Lance Thomas, Brandon Jennings and the rest of the New York Knicks’ bench must live up to their potential if they hope to make the playoffs.
Everything looks better on paper. It’s easy to say that the New York Knicks will be a playoff team; that Derrick Rose and Joakim Noah will stay healthy; that Kristaps Porzingis will continue growing into a superstar.
That Carmelo Anthony will take his hot hand from Team USA into the upcoming season.
The problem with looking at things on paper is that it rarely, if ever, accounts for the human element of the game. A lot of that comes with giving credit for past accomplishments to players that very well may be past their prime.
With the Knicks, the fact is that most of their key players are injury prone. That’s not an opinion; it’s a fact, and that fact will hinder the starting lineup at some point during the season.
New head coach Jeff Hornacek will have the difficult task of planning a season with an injury-prone team. Knowing when to rest them, even if they want to play, is a tough call for any coach. Now that the schedule for the upcoming season has been released, the planning can begin.
The Knicks are scheduled to play 14 back-to-back games this season, with the league average being a little over 16.
It boils down to one thing for this team to ultimately succeed and make the playoffs: the bench.
The Knicks’ bench is more of an unknown than anyone cares to admit. This is the projected second unit:
While O’Quinn is a serviceable player, he had a pretty forgettable year last season. Yet, he has a very reasonable (and movable) contract for what he brings to the team. He brings a defensive toughness to the floor, and his overall rebounding may improve if given more playing time.
Meanwhile, Holiday showed flashes of being a great role player last year after being traded from Atlanta. With more playing time in Chicago, he matched or set career highs in many statistical categories.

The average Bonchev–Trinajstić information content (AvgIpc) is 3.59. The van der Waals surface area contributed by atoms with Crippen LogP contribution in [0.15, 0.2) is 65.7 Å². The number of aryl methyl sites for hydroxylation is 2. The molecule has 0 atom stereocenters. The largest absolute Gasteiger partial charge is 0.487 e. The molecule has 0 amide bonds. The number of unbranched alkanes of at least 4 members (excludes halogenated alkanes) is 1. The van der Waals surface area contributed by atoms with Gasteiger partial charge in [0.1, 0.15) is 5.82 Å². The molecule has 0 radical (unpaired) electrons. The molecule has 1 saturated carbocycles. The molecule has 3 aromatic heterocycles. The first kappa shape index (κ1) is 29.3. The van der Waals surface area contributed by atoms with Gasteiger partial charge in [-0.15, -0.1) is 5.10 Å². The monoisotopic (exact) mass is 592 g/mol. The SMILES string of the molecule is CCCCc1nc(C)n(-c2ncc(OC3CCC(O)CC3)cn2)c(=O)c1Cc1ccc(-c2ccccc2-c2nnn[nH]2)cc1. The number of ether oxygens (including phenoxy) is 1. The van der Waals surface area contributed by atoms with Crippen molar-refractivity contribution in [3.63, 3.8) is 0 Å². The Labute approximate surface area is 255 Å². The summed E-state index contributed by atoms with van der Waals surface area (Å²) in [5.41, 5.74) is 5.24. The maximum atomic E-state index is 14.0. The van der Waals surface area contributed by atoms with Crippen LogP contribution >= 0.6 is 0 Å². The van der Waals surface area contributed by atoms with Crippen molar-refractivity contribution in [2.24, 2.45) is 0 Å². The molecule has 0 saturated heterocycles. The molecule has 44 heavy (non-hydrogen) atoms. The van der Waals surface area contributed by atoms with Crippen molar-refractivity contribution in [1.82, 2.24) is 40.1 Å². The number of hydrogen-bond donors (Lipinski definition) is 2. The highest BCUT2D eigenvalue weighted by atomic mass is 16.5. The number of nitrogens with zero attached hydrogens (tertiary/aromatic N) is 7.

And finally, Hernangomez is a question mark, as are all foreign players when they come over. It’s impossible to tell if the team has found some sort of gold mine for talent once they drafted Porzingis or if they’re taking a shot in the dark.
No matter how impressive Hernangomez’s scouting report is or how well he’s playing with Spain this summer, adjusting to the NBA is tough.
These three players, before even being considered key role players for this team, must prove themselves on the court .
Which brings us to the last two.
Brandon Jennings is a good player, but is another question mark because of injury. In January of 2015, he ruptured his Achilles, which forced him to miss the rest of the season.
After returning almost a year later, his numbers dropped in every category. He struggled. He was eventually traded from Detroit to Orlando at the deadline.
While he’s coming to New York on a bargain deal, the Knicks are taking a risk. They’re hoping that he can find the talent that made him so deadly his first few years in the league. He must not only lead their second unit, but also the starting lineup when Rose needs rest.
Lance Thomas is the glue to everything.
Thomas has had an interesting career. He was bounced around from team to team, rarely getting a chance to play. After being traded to the Knicks and subsequently cut two days later, he was brought back on a 10-day contract.
He found time in New York’s rotation during the absolute disaster that was the 2014-15 season. This past season, he established himself as a key role player, even after fighting through injury at a lot of points.
Thomas’ size and athleticism make him a talented scorer and also a versatile defender. He’s capable of guarding the three and the four, as well, which makes his value that much more.
Even though he was sought after by multiple teams this past offseason, Thomas chose to re-sign with the Knicks.
Thomas must continue to develop alongside the rest of the second unit, which can potentially compete with the bench of any team in the Eastern Conference.
All of these are if’s and maybe’s for now. None of this is guaranteed. The Knicks will have to be proactive in resting players to stay healthy.
To be able to afford that kind of luxury, the Knicks’ bench must play up to its potential, giving them options to turn to if and when that injury bug comes calling.